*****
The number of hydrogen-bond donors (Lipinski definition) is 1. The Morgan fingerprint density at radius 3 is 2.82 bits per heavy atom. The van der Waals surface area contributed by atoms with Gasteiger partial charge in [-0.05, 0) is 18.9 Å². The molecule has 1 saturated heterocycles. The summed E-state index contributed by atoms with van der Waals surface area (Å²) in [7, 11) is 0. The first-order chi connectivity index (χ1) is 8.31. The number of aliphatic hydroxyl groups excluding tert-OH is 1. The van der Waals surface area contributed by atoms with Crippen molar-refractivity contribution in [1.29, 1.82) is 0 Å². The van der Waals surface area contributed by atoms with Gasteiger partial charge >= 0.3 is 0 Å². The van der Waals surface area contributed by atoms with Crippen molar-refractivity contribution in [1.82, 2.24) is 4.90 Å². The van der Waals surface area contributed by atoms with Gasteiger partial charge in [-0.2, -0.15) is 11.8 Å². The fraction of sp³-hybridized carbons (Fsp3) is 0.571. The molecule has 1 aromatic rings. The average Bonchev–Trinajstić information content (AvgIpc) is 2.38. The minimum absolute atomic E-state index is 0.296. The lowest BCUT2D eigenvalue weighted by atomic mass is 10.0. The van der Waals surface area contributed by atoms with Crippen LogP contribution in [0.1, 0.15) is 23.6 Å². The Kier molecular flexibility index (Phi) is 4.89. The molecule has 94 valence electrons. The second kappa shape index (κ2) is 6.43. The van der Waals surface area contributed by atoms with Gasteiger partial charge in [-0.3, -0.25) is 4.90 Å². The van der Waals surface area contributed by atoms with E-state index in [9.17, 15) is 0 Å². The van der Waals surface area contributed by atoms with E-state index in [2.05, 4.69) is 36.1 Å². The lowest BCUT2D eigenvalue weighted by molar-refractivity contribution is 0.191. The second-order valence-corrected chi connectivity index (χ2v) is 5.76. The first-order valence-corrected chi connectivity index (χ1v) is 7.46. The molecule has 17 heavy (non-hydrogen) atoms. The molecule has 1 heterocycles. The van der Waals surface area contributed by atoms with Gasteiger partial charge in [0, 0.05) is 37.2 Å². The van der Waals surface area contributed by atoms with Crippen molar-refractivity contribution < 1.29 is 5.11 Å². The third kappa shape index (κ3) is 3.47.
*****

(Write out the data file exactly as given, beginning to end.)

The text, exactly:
The number of hydrogen-bond donors (Lipinski definition) is 1. The Morgan fingerprint density at radius 3 is 2.82 bits per heavy atom. The van der Waals surface area contributed by atoms with Gasteiger partial charge in [-0.05, 0) is 18.9 Å². The molecule has 1 saturated heterocycles. The summed E-state index contributed by atoms with van der Waals surface area (Å²) in [7, 11) is 0. The first-order chi connectivity index (χ1) is 8.31. The number of aliphatic hydroxyl groups excluding tert-OH is 1. The van der Waals surface area contributed by atoms with Crippen molar-refractivity contribution in [1.29, 1.82) is 0 Å². The van der Waals surface area contributed by atoms with Gasteiger partial charge >= 0.3 is 0 Å². The van der Waals surface area contributed by atoms with Crippen molar-refractivity contribution in [1.82, 2.24) is 4.90 Å². The van der Waals surface area contributed by atoms with Gasteiger partial charge in [-0.2, -0.15) is 11.8 Å². The fraction of sp³-hybridized carbons (Fsp3) is 0.571. The molecule has 1 aromatic rings. The average Bonchev–Trinajstić information content (AvgIpc) is 2.38. The minimum absolute atomic E-state index is 0.296. The lowest BCUT2D eigenvalue weighted by atomic mass is 10.0. The van der Waals surface area contributed by atoms with Crippen LogP contribution in [0.1, 0.15) is 23.6 Å². The Kier molecular flexibility index (Phi) is 4.89. The molecule has 94 valence electrons. The second kappa shape index (κ2) is 6.43. The van der Waals surface area contributed by atoms with Gasteiger partial charge in [-0.3, -0.25) is 4.90 Å². The van der Waals surface area contributed by atoms with E-state index in [9.17, 15) is 0 Å². The van der Waals surface area contributed by atoms with E-state index in [2.05, 4.69) is 36.1 Å². The lowest BCUT2D eigenvalue weighted by molar-refractivity contribution is 0.191. The second-order valence-corrected chi connectivity index (χ2v) is 5.76. The first-order valence-corrected chi connectivity index (χ1v) is 7.46. The molecule has 17 heavy (non-hydrogen) atoms. The molecule has 1 heterocycles. The van der Waals surface area contributed by atoms with Gasteiger partial charge in [0, 0.05) is 37.2 Å². The van der Waals surface area contributed by atoms with Crippen molar-refractivity contribution < 1.29 is 5.11 Å². The third kappa shape index (κ3) is 3.47.